• Abrasives aren’t easily distinguished. It’s kinda nitpicky but the 220 and 400 are the same color. After some wear, it’s going to be hard to figure out which is which.
  • I’m not sure if I like the stropping wheel. It did fine with the chisel port but I’m not sure I could use it free-hand. I might continue to strop as I always have. That would free another disc up for a couple of finer abrasives too.

So, I like it so far :-) I’m also thinking ahead to mods and jigs for it. I’m pretty excited at the potential versatility of this fella. Not only as a sharpener but as a surface grinder.

The verdict is in on chisels and for me, the WorkSharp has earned a spot in my shop. My diamonds aren’t going anywhere (not yet at least) but they’ll definitely see reduced duty.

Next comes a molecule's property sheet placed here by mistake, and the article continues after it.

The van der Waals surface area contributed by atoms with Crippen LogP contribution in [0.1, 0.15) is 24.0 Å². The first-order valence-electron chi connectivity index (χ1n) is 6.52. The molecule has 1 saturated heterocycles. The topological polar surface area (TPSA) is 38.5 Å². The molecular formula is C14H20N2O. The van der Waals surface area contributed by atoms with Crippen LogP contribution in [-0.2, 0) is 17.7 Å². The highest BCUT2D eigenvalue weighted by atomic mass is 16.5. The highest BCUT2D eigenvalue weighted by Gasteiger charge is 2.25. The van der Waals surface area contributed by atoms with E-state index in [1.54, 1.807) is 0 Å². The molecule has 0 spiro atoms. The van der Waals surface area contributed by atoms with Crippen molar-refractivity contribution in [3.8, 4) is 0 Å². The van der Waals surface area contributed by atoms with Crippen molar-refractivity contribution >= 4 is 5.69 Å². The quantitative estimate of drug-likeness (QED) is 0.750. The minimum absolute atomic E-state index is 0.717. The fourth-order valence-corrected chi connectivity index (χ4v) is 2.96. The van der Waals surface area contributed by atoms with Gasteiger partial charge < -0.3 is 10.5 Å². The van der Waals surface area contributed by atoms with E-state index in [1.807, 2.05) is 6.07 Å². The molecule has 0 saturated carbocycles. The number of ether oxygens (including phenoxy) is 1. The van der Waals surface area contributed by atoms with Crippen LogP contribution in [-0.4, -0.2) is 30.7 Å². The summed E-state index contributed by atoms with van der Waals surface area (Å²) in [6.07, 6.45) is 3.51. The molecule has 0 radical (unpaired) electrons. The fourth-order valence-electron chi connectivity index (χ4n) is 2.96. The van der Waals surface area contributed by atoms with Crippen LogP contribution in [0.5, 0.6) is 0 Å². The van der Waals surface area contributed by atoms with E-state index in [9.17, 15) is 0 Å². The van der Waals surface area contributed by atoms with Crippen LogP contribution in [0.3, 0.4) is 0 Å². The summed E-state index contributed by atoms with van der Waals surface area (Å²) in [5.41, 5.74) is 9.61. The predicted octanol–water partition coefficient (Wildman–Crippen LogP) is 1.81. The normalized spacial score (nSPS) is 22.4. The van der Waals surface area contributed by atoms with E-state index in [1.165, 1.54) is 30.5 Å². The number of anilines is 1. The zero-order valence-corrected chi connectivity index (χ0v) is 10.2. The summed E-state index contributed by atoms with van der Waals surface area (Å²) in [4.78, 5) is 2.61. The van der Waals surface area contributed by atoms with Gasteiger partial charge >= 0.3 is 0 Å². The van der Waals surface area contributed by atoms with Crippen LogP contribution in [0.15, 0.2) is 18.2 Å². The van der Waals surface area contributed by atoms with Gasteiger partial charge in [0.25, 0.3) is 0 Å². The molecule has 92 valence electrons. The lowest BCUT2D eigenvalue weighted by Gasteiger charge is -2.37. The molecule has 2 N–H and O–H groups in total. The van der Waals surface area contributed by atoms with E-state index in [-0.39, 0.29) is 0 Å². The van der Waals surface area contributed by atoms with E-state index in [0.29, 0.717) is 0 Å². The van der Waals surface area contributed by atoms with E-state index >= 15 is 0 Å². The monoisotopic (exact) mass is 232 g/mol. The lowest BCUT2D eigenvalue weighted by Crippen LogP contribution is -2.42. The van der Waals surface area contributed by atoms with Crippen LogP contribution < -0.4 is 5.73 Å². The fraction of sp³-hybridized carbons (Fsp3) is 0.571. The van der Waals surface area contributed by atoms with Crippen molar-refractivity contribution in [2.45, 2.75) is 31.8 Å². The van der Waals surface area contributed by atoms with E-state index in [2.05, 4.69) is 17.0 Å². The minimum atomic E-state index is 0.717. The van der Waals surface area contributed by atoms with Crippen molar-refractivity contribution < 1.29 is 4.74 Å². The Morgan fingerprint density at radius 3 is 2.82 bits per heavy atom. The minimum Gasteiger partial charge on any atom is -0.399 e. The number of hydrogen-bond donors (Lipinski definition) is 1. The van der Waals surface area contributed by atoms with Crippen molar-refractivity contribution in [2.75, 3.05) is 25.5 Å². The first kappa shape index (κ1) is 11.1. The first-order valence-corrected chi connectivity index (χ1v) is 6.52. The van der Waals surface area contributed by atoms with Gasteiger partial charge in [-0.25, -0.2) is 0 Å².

Next I’ll try out a plane iron or 2. I have an old Stanley iron I’ve never flattened or sharpened so I’ll see if the WS is as efficient with it as with the chisel. I also have a hock iron for my #7 which will give me a chance to try it out with some harder steel and use the wide blade attachment since the chisel port is only good up to 2”.

I’ll report back when I have some more info!

If you’ve got any tips for me on this WS, please sound off in the comments. I’m really looking forward to utilizing the potential of this machine.

-- Kenny, SW VA, Go Hokies!!!

12 comments so far

View RustyHacksaw's profile


145 posts in 1869 days

#1 posted 05-25-2017 02:38 PM

Yes, i need to hear more about plane irons. Flattening the backs and resetting the bevel of restorations planes would be my primary use of a powered sharpening system.

View HokieKen's profile


11998 posts in 1744 days

#2 posted 05-25-2017 02:53 PM

Yes, i need to hear more about plane irons. Flattening the backs and resetting the bevel of restorations planes would be my primary use of a powered sharpening system.

- RustyHacksaw